Parenting with the Parsha – Tetzaveh

Last week’s parsha of Teruma focused on the construction of the Mishkan and its utensils.

This week, parshat Tetzaveh continues with the Mishkan, providing instructions for the Kohanim who will serve within it. We read about the clothes of the Kohanim, along with the preparations they need to undergo to sanctify themselves.

Amongst all of these details we find mention of the korban tamid and the ner tamid. The korban tamid is a twice-daily offering brought in the Mishkan and the ner tamid is a lamp that was continually lit; both of these highlight for us the trait of consistency.

Consistency is an important quality not just in the Mishkan, but also in parenting. We see this both in terms of parents being consistent when enforcing rules, e.g. “we always sit down when we are eating,” as well as for our children who need to learn to be consistent with elements of their schedule, such as brushing their teeth.

Avital Schreiber-Levy, otherwise known as ‘The Parenting Junkie’, offers ways to use consistency as a parenting tool. She suggests that introducing routine and predictability is a great way to minimise power struggles. Instead of having daily battles about how much screen time kids are allowed or when bedtime takes place, it becomes obvious, it is a known rule that everyone can follow. One method she outlines is using time to construct a routine. Every day at a certain time a certain activity takes place, such as eating lunch at 12pm and bedtime at 7pm. Another option is to create a flow, a sequence of events, with one act leading naturally onto the next, so after lunch we have quiet time or following dinner is bath time.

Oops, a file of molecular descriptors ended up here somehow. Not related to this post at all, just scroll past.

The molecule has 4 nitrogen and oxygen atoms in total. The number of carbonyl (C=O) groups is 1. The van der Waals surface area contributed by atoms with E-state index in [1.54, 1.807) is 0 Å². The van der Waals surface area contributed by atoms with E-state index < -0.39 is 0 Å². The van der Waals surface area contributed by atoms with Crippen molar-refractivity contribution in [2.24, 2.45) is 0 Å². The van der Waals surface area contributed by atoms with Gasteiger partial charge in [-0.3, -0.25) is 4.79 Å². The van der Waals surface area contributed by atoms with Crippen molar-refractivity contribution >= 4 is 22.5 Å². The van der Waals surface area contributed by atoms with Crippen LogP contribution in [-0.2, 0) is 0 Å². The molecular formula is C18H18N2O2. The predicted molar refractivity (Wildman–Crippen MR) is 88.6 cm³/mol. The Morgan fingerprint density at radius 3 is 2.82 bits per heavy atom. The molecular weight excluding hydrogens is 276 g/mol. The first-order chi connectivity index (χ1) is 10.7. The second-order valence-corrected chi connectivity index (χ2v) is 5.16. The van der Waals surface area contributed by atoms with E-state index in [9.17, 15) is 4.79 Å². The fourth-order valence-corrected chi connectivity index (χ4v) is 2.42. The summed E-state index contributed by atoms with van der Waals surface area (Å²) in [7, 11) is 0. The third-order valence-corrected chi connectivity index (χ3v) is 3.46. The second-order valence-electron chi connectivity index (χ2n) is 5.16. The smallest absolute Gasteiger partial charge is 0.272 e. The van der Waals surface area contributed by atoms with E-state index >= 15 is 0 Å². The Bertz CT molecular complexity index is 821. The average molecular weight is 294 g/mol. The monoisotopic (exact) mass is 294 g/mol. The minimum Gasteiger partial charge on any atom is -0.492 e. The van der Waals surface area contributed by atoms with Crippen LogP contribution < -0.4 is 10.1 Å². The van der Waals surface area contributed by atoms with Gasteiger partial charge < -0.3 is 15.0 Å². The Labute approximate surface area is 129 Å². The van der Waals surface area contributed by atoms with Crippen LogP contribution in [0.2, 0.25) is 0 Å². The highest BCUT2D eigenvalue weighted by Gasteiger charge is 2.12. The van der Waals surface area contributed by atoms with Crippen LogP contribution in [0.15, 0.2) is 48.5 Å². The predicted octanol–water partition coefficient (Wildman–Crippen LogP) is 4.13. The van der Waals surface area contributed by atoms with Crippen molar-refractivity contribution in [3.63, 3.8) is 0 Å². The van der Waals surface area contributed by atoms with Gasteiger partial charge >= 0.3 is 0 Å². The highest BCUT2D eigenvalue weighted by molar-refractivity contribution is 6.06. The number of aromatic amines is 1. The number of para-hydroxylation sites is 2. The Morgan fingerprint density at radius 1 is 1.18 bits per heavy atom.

Transitions are classically challenging moments. Every day we face key points of friction as we move from sleeping to waking, getting out of the door, returning home, leaving screen time and moving to bath or bed. However, once you can predict what happens next – because it happens every single day – you can prepare these transitions to go smoothly.

One way in which she suggests doing this, is by using physical prompts to aid us with the next behavior. The real advantage of this is that it enables “manipulating the environment rather than the child.”

If we know in advance that following bath time our kids need to brush their teeth, then instead of waiting and nagging them to brush their teeth already, we could just set up a prepared toothbrush next to the bath or in the bathroom ready for them to use. We could have their towels at a height where they can reach them alone instead of needing to wait for us to help them out of the bath. Clothes could also be prepared and laid out the night before, or left at a height where children can access them alone. Breakfast is another easy prompt, the night before we can leave out bowls, spoons and cereal and enable a smoother transition.

This week, I would love to say let us be inspired by the korban tamid and the ner tamid to bring some consistency into our homes and routines, but with Purim almost here and our kids off school and gan, schedules are all over the place and there is little predictability to be found!

So let’s embrace the lack of routine and then aim for consistency afterwards.

Shabbat Shalom

About the Author
Ilana Harris is a teacher, educator, writer and blogger. She lives in Jerusalem with her husband and four kids.
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